Last month, we reflected on the transition from face-to-face instruction to online instruction for one of UMBC's largest introductory courses CHEM 101, with its instructors Drs. Sarah Bass and Tara Carpenter.
We discussed some recent articles that have been on our mind:
- The Washington Post, Cheating-detection companies made millions during the pandemic. Now students are fighting back. We understand that student privacy is incredibly important when using tools like Respondus Monitor, though we hope students and faculty consider the environment we all operate under with remote teaching and learning.
- Inside Higher Ed, Dealing with student distraction. Students are always around distractions and instead we can shift the conversation to focus on engagement. Based on a recent PIVOT survey, UMBC students would agree that the need for breaks during extended synchronous sessions can help with their engagement.
- The Guardian, Up to 50% of university students unhappy with online learning, (Australian) regulator finds. While some of the student concerns addressed in the article are not new, we talked about some of the universal challenges and how faculty and staff need to be flexible during uncertain times.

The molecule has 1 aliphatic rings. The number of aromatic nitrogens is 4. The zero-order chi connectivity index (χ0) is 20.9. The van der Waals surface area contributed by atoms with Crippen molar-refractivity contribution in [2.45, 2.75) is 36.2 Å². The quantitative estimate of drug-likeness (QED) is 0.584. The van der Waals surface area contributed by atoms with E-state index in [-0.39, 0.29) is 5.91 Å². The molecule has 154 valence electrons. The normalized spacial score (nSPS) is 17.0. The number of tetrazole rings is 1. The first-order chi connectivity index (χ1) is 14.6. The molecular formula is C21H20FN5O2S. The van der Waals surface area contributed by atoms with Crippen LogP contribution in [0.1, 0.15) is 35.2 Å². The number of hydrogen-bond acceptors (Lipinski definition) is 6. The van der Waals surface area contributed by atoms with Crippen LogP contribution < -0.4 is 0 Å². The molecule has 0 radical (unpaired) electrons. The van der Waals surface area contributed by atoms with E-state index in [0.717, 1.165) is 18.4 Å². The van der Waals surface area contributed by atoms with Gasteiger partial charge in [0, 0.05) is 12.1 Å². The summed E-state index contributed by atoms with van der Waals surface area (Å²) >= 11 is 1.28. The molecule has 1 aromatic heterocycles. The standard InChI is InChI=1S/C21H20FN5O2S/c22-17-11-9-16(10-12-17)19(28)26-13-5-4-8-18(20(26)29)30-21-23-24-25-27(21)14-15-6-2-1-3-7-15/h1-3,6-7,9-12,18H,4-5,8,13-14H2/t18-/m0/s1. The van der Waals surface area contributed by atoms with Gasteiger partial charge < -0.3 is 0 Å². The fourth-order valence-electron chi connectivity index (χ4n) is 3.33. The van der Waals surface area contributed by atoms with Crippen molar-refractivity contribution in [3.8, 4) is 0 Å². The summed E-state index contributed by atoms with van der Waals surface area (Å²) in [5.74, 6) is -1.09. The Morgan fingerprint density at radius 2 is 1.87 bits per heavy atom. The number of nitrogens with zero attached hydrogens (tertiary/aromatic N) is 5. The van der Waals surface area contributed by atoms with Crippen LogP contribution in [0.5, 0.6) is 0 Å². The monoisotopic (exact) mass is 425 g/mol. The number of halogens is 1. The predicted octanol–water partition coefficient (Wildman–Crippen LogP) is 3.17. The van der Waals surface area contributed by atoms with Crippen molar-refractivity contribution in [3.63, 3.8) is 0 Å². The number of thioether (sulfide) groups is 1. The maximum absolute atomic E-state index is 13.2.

While rebuilding many components of the course, Sarah and Tara were deeply intentional about the costs associated with course materials. Recognizing that high costs presented challenges to access course materials, Sarah and Tara employed Open Educational Resources which substantially lowered the total cost of materials for their course.
Assessments play an integral role in this course. Before UMBC's physical campus closed due to COVID-19, CHEM 101 participated in a limited pilot using Akindi, a scantron alternative where instructors can use any standard printer to print bubble sheets and use any standard scanner to scan completed bubble sheets directly into Blackboard. Since then, Sarah and Tara have employed test pools, groups, and adaptive release in their Blackboard courses to promote academic integrity and to administer assessments without the need of a lockdown browser.
Our next GO Chat takes place on Friday, January 22: 2021 The Year of Open Ed. We welcome UMBC alum Dr. Karen Cangialosi as our guest, a Professor of Biology and Open Education Faculty Fellow at Keene State College in Keene, New Hampshire. Karen facilitates an Open pedagogy faculty learning community, and she is co-leader of KSC Open, a Domain of One’s Own campus project. We hope you will join us!
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As always, if you have any questions about teaching, learning and technology at UMBC, please consider the following options: